1029 One Libya tweets: "Amongst all this terror #Gaddafi is inflicting on Libyans, the resulting resolve/courage/determination is amazing in #Libya, all 4 freedom."

1027 Clare Brown in southern England, whose husband has been evacuated from Libya, tells the BBC: "The Libyans in Misurata have been so supportive and protective of the foreign workers. They've been protecting them from attack and from looters and making sure they are safe. I'm sure they've gone to great lengths and done so at great person risk."

1019 People in Libya have responding to the UN's resolution against Col Gaddafi. Some have welcomed it but others said it is not needed. "This is a popular revolution. We do not want foreign interference," one man in Benghazi told AP. "Obama is only looking after his own interests and the interests of Europe. We are looking after our own national interest which is to topple Muammar Gaddafi."

1016 The Independent has more information on the telephone call former British PM Tony Blair made to Col Gaddafi last night. Mr Blair told Col Gaddafi that the British government wanted him to stand down, the paper reports.

1014 AP correspondent Hadeel Al-Shalchi tweets: "Got past the #Tunisia border control few meters from #Libya, thousands refugees from #China waiting."

1011 The Oman protesters had gathered for a second day, demanding political reforms, Reuters reports.

1010 In a reminder that the Libyan revolt is part of a huge wave of unrest sweeping the Middle East and North Africa, we're getting reports that police in Oman have fired tear gas on protesters in the city of Sohar.

1006 The BBC's John Simpson in southern Libya says the most optimistic hope now is that the security forces which have deserted Col Gaddafi will stage a march on Tripoli and persuade the remaining loyalists to give up. "That's the hope, whether it comes to it and how long it will take, those are questions we can't really answer at this stage," he says.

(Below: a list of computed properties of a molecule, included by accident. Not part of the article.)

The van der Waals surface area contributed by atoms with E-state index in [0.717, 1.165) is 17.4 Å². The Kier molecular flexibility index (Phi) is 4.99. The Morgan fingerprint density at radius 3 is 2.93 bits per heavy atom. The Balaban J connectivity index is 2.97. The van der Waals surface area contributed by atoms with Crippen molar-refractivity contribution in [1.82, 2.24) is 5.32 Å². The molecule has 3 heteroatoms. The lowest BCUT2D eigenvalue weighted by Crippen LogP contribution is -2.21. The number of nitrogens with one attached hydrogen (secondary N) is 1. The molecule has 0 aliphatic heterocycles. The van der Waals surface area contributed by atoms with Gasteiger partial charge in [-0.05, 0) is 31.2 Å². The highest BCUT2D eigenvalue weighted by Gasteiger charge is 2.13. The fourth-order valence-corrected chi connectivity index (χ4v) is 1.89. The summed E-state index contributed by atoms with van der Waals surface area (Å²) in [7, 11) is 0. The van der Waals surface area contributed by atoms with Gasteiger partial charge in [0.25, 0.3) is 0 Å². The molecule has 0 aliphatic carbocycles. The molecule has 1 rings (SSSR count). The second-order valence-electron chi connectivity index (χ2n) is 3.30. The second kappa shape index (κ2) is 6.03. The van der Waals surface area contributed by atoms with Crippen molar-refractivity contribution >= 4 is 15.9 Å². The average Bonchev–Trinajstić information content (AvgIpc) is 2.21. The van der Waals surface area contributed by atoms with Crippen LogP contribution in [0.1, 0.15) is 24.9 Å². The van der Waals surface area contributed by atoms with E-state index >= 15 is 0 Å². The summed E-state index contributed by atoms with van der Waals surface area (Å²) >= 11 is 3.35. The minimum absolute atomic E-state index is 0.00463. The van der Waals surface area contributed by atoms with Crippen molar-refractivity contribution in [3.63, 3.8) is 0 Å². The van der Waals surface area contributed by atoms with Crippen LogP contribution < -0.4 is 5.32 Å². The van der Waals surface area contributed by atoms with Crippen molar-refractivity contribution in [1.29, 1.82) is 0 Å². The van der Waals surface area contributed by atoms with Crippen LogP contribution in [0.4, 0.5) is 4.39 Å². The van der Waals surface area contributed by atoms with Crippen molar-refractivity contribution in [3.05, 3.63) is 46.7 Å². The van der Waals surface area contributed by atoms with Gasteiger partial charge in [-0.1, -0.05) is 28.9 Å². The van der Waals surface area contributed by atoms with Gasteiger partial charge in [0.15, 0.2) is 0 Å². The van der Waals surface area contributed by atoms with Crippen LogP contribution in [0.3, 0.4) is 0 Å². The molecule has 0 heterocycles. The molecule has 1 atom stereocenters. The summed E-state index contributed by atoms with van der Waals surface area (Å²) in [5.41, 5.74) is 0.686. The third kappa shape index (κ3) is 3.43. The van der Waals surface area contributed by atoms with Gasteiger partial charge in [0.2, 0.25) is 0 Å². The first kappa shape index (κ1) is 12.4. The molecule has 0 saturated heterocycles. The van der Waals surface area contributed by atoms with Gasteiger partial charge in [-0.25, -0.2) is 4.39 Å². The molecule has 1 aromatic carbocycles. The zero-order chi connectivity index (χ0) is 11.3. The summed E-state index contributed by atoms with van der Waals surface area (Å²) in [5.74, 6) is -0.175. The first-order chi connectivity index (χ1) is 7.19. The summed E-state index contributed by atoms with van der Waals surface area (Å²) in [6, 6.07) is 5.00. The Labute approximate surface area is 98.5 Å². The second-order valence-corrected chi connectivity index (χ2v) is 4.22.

1000 UNHCR puts the number of people who have fled to neighbouring countries during the past week at "close to 100,000". Most of them are foreign migrants, the agency says.

0956 The UN's refugee agency says an international aid operation is in place at the Libya-Tunisia border. It has 20 staff and several thousands tents waiting to provide emergency shelter if needed.

0955 In response to rumours that the UK has paid bribes to get planes out, Mr Hague said that the landing and taking off fees at Tripoli airport have rocketed in recent days and that "you have to pay those fees and you have to pay them in cash".

0947 Mr Hague says Britons should contact the Foreign Office to let them know where they are, either if they are still in Libya or have made it out. "We continue to urge British nationals to leave," he says.

0945 UK Foreign Secretary William Hague tells the BBC's Andrew Marr he has revoked the diplomatic immunity of Col Gaddafi and his sons. "So it's very clear where we stand on his status as head of state," says Mr Hague.